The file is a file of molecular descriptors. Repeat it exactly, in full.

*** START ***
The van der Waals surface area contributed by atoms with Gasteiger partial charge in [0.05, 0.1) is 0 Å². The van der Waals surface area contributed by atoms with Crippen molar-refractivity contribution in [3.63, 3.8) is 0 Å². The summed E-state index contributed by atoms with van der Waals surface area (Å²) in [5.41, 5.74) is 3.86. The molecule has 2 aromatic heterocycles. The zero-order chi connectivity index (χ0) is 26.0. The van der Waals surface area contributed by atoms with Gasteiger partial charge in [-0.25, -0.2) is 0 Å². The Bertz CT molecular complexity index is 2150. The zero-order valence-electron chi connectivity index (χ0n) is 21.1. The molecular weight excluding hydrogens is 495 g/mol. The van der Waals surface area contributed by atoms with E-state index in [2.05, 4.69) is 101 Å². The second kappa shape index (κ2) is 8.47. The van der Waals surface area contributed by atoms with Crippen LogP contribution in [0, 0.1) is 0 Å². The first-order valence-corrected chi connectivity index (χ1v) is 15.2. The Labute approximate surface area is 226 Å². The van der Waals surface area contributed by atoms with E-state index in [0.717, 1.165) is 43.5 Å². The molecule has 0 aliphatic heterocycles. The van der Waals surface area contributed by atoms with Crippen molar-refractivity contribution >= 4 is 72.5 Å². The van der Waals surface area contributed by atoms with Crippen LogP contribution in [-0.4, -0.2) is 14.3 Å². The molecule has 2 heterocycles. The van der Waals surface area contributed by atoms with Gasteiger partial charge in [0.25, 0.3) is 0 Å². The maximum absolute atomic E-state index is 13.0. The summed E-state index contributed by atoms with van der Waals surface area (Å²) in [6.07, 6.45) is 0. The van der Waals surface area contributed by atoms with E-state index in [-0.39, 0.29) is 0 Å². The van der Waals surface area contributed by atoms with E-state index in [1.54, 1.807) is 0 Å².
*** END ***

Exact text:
The van der Waals surface area contributed by atoms with Gasteiger partial charge in [0.05, 0.1) is 0 Å². The van der Waals surface area contributed by atoms with Crippen molar-refractivity contribution in [3.63, 3.8) is 0 Å². The summed E-state index contributed by atoms with van der Waals surface area (Å²) in [5.41, 5.74) is 3.86. The molecule has 2 aromatic heterocycles. The zero-order chi connectivity index (χ0) is 26.0. The van der Waals surface area contributed by atoms with Gasteiger partial charge in [-0.25, -0.2) is 0 Å². The Bertz CT molecular complexity index is 2150. The zero-order valence-electron chi connectivity index (χ0n) is 21.1. The molecular weight excluding hydrogens is 495 g/mol. The van der Waals surface area contributed by atoms with E-state index in [2.05, 4.69) is 101 Å². The second kappa shape index (κ2) is 8.47. The van der Waals surface area contributed by atoms with Crippen LogP contribution in [0, 0.1) is 0 Å². The first-order valence-corrected chi connectivity index (χ1v) is 15.2. The Labute approximate surface area is 226 Å². The van der Waals surface area contributed by atoms with E-state index in [0.717, 1.165) is 43.5 Å². The molecule has 0 aliphatic heterocycles. The van der Waals surface area contributed by atoms with Crippen molar-refractivity contribution >= 4 is 72.5 Å². The van der Waals surface area contributed by atoms with Crippen LogP contribution in [-0.4, -0.2) is 14.3 Å². The molecule has 2 heterocycles. The van der Waals surface area contributed by atoms with Gasteiger partial charge in [0.25, 0.3) is 0 Å². The maximum absolute atomic E-state index is 13.0. The summed E-state index contributed by atoms with van der Waals surface area (Å²) in [6.07, 6.45) is 0. The van der Waals surface area contributed by atoms with E-state index in [-0.39, 0.29) is 0 Å². The van der Waals surface area contributed by atoms with E-state index in [1.54, 1.807) is 0 Å².